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Browse the 1966 Encyclopaedia of New Zealand
Graphic: An Encyclopaedia of New Zealand 1966.


This information was published in 1966 in An Encyclopaedia of New Zealand, edited by A. H. McLintock. It has not been corrected and will not be updated.

Up-to-date information can be found elsewhere in Te Ara.



Early Practice

The practice of conferring British honours on distinguished persons in New Zealand dates from 1858 when the then Governor, Sir Thomas Gore Browne, was invited to bring deserving cases to the notice of the Secretary of State for the Colonies. Originally these recommendations, which were made by the Governor without reference to his ministers, were for one or other of the classes in the Civil Division of the Order of the Bath. Later, probably in the 1860s, the Governor consulted unofficially with the Premier whenever recommendations were to be made. In the early 1870s the Statutes of the Order of St. Michael and St. George were revised to enable colonial statesmen to receive honours for their services. Until after the passing of the Statute of Westminster, however, colonial honours were notified in the English lists, although, on occasion, the Governor was informed in time to make a simultaneous announcement. By 1931 the New Zealand Prime Minister had assumed a larger part in preparing the list of recommendations. Up until the First World War honours were conferred only in the two orders already mentioned, as well as in the Imperial Service Order (since 1902) and in the degree of Knight Bachelor. Only one or two New Zealanders were included and sometimes years might pass between successive conferments. The constitution of the Order of the British Empire, in 1917, has meant that more honours are available for Commonwealth citizens. The practice of publishing honours lists at the New Year and on the occasion of the Sovereign's birthday is comparatively recent, being adopted in the early years of this century. Previous to this New Zealand creations were either “spontaneous”, as in the case of Sir William Fox and Sir Edward Stafford, or were made on the anniversary of the orders concerned.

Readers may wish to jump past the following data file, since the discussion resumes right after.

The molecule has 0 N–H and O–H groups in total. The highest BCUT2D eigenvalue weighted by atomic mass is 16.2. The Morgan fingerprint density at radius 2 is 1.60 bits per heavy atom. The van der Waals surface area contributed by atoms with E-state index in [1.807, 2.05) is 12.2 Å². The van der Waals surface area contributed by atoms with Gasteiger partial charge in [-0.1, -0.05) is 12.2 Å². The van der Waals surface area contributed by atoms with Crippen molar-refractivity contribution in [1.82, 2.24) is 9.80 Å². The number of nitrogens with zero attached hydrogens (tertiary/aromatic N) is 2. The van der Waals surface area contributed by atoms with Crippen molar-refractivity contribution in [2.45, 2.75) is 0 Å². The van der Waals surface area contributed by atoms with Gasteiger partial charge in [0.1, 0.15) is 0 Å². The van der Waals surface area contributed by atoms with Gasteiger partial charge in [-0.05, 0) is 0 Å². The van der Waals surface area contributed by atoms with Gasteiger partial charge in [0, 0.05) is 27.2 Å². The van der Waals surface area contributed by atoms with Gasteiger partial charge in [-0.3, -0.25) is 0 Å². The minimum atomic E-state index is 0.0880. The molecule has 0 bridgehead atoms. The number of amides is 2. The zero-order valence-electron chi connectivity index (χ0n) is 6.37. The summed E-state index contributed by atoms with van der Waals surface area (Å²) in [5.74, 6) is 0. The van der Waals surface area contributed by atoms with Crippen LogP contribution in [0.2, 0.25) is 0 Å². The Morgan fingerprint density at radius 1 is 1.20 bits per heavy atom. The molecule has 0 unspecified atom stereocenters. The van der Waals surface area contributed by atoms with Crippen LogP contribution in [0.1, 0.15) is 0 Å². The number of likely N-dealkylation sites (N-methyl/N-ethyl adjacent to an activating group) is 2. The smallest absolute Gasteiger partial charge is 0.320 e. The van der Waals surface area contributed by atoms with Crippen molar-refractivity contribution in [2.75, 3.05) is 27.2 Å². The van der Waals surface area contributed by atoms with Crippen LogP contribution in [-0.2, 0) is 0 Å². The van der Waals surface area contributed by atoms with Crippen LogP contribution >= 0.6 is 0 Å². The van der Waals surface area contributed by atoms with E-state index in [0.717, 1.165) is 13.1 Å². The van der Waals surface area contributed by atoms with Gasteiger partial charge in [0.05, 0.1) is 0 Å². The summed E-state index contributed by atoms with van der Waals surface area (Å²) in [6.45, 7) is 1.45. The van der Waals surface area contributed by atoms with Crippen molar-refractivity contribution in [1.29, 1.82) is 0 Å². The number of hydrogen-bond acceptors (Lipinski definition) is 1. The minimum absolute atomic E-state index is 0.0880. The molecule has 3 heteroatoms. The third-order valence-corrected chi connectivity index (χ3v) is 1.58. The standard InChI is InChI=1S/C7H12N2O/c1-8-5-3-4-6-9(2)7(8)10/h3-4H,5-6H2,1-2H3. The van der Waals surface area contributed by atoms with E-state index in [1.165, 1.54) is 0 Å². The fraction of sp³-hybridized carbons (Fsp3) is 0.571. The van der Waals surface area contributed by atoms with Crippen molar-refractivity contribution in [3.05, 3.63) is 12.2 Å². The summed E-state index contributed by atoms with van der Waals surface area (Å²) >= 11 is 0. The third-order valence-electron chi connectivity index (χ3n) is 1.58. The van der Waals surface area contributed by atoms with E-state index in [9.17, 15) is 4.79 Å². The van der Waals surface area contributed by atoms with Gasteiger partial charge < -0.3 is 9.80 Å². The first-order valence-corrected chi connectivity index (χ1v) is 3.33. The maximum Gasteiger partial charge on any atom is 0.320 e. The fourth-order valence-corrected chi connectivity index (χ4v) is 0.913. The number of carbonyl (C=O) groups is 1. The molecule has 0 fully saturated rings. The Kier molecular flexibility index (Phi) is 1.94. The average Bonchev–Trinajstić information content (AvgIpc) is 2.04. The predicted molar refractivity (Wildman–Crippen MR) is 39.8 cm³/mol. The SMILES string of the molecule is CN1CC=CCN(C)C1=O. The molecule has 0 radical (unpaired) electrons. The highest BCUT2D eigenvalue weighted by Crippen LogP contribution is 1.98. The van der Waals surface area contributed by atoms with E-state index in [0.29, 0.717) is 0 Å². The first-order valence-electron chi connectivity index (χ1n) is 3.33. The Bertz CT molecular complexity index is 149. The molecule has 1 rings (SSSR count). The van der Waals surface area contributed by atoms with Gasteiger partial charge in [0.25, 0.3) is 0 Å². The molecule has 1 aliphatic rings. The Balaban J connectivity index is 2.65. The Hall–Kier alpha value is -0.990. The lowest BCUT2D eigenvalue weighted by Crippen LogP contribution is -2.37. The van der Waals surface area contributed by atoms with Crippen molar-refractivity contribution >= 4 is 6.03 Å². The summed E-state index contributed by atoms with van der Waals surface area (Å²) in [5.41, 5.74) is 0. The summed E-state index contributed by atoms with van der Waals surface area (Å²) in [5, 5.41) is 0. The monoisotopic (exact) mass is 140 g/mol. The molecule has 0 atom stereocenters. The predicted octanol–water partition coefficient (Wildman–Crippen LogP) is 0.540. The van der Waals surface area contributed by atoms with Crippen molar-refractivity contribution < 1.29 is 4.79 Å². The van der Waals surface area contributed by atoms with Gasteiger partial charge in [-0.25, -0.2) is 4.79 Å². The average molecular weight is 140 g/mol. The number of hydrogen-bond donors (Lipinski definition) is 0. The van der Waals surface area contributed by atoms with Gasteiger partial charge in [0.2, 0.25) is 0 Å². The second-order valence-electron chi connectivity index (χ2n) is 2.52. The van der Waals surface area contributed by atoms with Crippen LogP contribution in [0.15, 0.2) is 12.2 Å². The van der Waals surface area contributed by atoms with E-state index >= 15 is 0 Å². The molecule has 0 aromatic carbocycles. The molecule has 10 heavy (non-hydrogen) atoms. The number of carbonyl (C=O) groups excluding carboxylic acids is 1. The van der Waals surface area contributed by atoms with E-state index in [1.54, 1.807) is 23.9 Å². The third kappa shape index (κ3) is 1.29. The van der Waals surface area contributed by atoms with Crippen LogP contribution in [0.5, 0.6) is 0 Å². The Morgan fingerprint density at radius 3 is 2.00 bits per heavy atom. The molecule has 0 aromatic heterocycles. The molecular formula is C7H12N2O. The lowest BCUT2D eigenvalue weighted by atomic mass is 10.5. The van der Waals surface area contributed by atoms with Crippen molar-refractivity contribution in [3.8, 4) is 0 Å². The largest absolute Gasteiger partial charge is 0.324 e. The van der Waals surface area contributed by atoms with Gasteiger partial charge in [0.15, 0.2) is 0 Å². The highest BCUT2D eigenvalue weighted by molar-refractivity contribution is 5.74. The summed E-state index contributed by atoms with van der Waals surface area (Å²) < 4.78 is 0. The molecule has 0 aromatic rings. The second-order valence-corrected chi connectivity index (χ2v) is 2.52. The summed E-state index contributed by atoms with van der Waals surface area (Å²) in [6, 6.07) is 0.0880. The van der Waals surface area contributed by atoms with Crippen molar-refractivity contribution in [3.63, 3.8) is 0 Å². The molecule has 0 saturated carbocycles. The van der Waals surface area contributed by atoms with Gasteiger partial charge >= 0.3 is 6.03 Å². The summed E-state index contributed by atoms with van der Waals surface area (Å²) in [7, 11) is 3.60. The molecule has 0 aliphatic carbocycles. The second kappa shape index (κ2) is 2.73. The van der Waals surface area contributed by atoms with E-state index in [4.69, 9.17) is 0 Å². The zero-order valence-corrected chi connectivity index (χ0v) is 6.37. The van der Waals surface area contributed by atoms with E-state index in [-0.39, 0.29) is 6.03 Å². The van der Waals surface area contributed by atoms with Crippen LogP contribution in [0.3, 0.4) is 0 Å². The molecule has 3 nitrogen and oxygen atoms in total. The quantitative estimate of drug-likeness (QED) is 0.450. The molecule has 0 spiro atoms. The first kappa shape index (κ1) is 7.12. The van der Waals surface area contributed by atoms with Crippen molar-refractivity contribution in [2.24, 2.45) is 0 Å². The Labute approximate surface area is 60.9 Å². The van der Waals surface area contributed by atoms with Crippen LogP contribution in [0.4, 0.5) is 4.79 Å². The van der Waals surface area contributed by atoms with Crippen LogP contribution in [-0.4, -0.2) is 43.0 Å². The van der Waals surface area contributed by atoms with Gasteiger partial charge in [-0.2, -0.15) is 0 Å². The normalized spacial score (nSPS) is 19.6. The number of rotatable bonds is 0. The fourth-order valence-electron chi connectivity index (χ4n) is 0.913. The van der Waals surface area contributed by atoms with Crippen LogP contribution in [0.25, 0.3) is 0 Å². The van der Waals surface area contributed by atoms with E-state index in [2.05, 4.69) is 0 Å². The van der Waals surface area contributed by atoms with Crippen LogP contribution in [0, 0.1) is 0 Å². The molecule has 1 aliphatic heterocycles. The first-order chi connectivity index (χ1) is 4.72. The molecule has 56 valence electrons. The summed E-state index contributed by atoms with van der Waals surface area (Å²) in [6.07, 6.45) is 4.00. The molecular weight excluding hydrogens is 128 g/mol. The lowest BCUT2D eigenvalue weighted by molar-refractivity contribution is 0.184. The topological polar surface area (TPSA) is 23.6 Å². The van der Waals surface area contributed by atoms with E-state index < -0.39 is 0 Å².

Bernard John Foster, M.A., Research Officer, Department of Internal Affairs, Wellington.